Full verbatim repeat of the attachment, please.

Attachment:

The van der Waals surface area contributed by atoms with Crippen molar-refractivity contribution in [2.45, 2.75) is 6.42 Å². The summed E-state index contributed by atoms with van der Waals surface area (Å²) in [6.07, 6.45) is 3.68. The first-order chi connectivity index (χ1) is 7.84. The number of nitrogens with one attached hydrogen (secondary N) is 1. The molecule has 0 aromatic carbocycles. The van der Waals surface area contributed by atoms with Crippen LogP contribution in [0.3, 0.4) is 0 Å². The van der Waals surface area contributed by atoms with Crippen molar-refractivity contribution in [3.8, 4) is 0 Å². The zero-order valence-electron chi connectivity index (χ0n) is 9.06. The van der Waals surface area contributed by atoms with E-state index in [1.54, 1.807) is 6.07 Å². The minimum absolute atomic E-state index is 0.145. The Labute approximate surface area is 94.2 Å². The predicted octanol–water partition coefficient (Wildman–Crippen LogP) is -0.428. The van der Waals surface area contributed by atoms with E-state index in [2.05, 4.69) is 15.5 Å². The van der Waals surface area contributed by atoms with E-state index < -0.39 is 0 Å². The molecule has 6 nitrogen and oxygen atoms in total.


The van der Waals surface area contributed by atoms with Crippen molar-refractivity contribution in [2.45, 2.75) is 6.42 Å². The summed E-state index contributed by atoms with van der Waals surface area (Å²) in [6.07, 6.45) is 3.68. The first-order chi connectivity index (χ1) is 7.84. The number of nitrogens with one attached hydrogen (secondary N) is 1. The molecule has 0 aromatic carbocycles. The van der Waals surface area contributed by atoms with Crippen LogP contribution in [0.3, 0.4) is 0 Å². The van der Waals surface area contributed by atoms with Crippen molar-refractivity contribution in [3.8, 4) is 0 Å². The zero-order valence-electron chi connectivity index (χ0n) is 9.06. The van der Waals surface area contributed by atoms with E-state index in [1.54, 1.807) is 6.07 Å². The minimum absolute atomic E-state index is 0.145. The Labute approximate surface area is 94.2 Å². The predicted octanol–water partition coefficient (Wildman–Crippen LogP) is -0.428. The van der Waals surface area contributed by atoms with E-state index in [2.05, 4.69) is 15.5 Å². The van der Waals surface area contributed by atoms with E-state index < -0.39 is 0 Å². The molecule has 6 nitrogen and oxygen atoms in total.